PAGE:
After falling asleep, the man opens his eyes and finds himself barricaded inside a crumbling house. His only companion is an attractive woman, close to his own age, who seems very afraid of whatever is trying to break down the door.

Things become even stranger when Roger meets the newest resident of the retirement home where he lives. Her name is Laural and she's been in a catatonic state for almost ten years. According to Roger's friend Frank, after the unexpected death of her husband, Laurel just sort of “went away”.

Laurel just happens to be an exact ringer of the woman in Roger's night mare.

Frances Hyland as Laurel
Barry Morse as Frank

The Trance

Leonard Randall is a handsome con artist who's only one step away from reaching the big time.

About a year ago, the man invented the persona of Delos. According to Leonard, Delos is a long dead resident of the lost island of Atlantis. After Leonard walks onto a theatre stage, sits in a comfortable chair and allows himself to fall into a trance ... The spirit of Delos enters his body and uses it to advise audience members who believe they might have problems that require a special sort of spiritual guidance.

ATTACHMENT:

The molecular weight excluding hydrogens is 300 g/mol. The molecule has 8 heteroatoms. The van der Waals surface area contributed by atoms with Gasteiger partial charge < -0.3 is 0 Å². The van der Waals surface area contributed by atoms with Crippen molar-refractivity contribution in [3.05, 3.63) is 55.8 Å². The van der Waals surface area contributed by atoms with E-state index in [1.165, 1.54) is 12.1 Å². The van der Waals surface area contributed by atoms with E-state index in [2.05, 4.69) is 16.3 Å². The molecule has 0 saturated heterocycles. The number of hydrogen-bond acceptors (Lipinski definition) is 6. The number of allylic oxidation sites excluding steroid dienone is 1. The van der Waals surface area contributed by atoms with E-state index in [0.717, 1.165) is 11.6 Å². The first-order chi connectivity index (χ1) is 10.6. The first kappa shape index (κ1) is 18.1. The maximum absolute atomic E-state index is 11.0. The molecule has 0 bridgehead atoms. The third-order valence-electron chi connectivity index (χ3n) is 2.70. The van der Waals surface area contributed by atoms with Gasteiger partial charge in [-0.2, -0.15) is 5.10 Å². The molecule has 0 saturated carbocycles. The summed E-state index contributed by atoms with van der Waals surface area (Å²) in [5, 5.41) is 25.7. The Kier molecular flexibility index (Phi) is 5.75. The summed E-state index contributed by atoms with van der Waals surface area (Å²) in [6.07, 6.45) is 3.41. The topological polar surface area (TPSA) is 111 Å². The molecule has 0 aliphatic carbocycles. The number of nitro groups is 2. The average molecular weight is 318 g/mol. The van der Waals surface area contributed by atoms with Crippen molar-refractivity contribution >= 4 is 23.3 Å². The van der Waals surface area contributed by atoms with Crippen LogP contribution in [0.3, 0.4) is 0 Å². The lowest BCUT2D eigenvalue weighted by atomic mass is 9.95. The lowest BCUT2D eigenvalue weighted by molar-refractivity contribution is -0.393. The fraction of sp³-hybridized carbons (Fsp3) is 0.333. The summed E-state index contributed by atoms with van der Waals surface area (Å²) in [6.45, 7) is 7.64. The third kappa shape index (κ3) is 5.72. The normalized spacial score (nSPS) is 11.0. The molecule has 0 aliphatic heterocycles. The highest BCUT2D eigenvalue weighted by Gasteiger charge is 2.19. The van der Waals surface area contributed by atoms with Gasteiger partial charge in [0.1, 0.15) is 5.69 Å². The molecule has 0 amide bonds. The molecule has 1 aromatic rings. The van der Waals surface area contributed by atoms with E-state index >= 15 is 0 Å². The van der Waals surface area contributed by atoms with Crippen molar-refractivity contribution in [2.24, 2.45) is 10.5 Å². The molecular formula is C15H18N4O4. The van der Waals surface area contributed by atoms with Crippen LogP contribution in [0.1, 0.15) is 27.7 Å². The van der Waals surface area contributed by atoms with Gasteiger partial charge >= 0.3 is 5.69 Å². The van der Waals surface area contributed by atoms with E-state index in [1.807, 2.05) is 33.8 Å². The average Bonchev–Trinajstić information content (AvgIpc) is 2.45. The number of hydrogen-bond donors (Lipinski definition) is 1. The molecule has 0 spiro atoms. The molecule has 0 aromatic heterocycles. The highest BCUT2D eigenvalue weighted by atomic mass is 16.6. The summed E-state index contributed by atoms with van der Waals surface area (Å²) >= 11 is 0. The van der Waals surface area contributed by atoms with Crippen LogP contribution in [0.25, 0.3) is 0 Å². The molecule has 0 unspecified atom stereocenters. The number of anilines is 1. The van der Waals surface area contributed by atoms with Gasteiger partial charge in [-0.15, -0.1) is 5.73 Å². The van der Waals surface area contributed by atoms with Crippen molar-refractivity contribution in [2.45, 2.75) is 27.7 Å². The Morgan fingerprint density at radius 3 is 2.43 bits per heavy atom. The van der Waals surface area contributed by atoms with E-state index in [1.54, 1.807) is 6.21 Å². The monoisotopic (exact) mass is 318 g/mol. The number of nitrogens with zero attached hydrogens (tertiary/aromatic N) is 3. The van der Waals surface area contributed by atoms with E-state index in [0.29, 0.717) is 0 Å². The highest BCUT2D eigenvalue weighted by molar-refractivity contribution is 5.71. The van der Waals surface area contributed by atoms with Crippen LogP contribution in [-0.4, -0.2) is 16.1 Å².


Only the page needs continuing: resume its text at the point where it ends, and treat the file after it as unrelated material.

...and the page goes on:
After months of carefully calculated performances, Leonard has finally gained the attention of the national talk shows. Just as he's about to sign a deal that will send him on a highly publicized world tour, Leonard begins to speak in a voice that belongs to neither Delos nor himself. And it is a voice that Leonard appears to have absolutely no control over.

Peter Scolari as Leonard Randall

Room 2426

Professor Martin Decker ... A research scientist who's been imprisoned in a mental hospital. His only crime appears to be a steadfast refusal to cooperate with an oppressive dictatorship. The Professor invented a compound that could possibly be used to produce a deadly nerve gas. The regime appears willing to do anything necessary to learn the formula.

Professor Decker's “therapy” has gone on for several months. Sleep deprivation. Drugs. Long periods of isolation. The man still refuses to give his captors any information about where his files are hidden.